Martin Lang: Against Life Drawing – November 2017

Advocating life drawing at art school is a deeply conservative and reactionary position. Arguments in favour of life drawing usually fall into one of two camps (or sometimes both). I am utterly unconvinced by both.

The first, and weaker, argument contends that it is necessary to learn the rules before you can break them. This is an authoritarian position where you must learn to draw “properly” before you can make other kinds of art. We can almost dismiss this argument out of hand. Imagine discovering a great artist, falling in love with her work, telling others how wonderful it is, but then finding out that her life drawing wasn’t up to much. Would you re-assess your judgement and decide that the art you once loved must be substandard? You probably wouldn’t dismiss your favourite musician if you discovered that he couldn’t read music: this is irrelevant if the music is good. Perhaps cinema might be a better comparison, since artists also work in film. Most people wouldn’t rubbish their favourite director upon finding out that he couldn’t draw very well. So why would you apply this criterion to an artist film maker? In both cases it is irrelevant if the films are good.

This first argument shifts the focus away from the artwork and onto the artist’s training. To accept the argument is to accept that you are unable to judge the quality of the artwork without knowing something about the artist’s education. This is a useful argument if you do not like Modern or contemporary art, where such training is not discernible. Under this perspective, Mondrian’s grid paintings or Rothko’s colour fields are acceptable only if they can first prove that they are able to make more conservative kinds of art. This is the concession to Modern and contemporary art that the conservative authoritarian makes, reminding us that Picasso was an excellent draftsman before he dedicated his life to learning to draw like a child. If you value any kind of non-representational art (such as abstraction), any kind of de-skilled art, performance or relational art, then the argument that the prior mastery of life drawing is necessary falls short.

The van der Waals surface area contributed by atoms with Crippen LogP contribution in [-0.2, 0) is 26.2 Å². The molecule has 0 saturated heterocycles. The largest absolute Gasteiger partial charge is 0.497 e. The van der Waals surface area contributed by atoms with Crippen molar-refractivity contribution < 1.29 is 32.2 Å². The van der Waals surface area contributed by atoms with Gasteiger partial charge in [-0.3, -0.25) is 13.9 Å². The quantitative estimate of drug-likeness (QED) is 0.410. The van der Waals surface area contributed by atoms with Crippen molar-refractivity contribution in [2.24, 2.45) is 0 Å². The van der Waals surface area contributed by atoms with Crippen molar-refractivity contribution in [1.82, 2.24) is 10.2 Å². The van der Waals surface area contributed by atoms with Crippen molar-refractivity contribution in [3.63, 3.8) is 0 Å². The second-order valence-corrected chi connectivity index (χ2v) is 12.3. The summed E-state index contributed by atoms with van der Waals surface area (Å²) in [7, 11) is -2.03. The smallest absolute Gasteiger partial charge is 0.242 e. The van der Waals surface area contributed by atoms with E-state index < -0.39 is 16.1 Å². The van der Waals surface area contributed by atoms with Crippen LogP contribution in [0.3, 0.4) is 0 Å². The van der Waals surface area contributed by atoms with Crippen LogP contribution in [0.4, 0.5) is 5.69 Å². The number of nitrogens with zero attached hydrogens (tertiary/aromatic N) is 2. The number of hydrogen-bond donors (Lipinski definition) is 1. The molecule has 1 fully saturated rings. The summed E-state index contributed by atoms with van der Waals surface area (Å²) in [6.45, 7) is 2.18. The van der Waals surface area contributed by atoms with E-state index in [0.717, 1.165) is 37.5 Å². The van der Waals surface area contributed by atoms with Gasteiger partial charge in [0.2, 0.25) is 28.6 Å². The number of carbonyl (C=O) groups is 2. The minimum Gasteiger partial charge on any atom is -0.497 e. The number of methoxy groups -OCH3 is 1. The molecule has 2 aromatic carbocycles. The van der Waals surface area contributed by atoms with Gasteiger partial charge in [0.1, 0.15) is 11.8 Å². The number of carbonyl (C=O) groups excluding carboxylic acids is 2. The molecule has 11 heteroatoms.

The second, and more sophisticated, argument claims that mastery of life drawing is not necessary, but that it should be learnt anyway. Even if, after hours of classes, the art student is useless at drawing the figure, and even if she has no intention of making any kind of figurative drawing, painting or sculpture, there are still fundamental benefits to studying life drawing. These benefits include discipline (turning up on time, prepared with the necessary equipment), concentration (the ability to work on one thing for extended periods) and looking (training the eye). Proponents of this argument contend that these skills are just as useful for making non-representational and deskilled practices, because they provide the student with a greater sense of aesthetic awareness and a robust work ethic. But I have never once heard anyone who has made this argument call for the reintroduction of still life classes. Imagine bragging that your fine art degree programme obliges students to spend one day a week drawing fruit to enhance their concentration and observational ability. Why not also teach geometry, perspective and colour theory on a weekly, compulsory basis? You could do this, but you would have a deeply reactionary course that would churn out conservative artists. Readers might note that this second argument is also an authoritarian one, since it assumes that all art students learn in the same way. Whatever the student’s learning style, background (religious sensibilities come to the fore here) and whatever their artistic aims, their training must be grounded in observation of the nude human figure.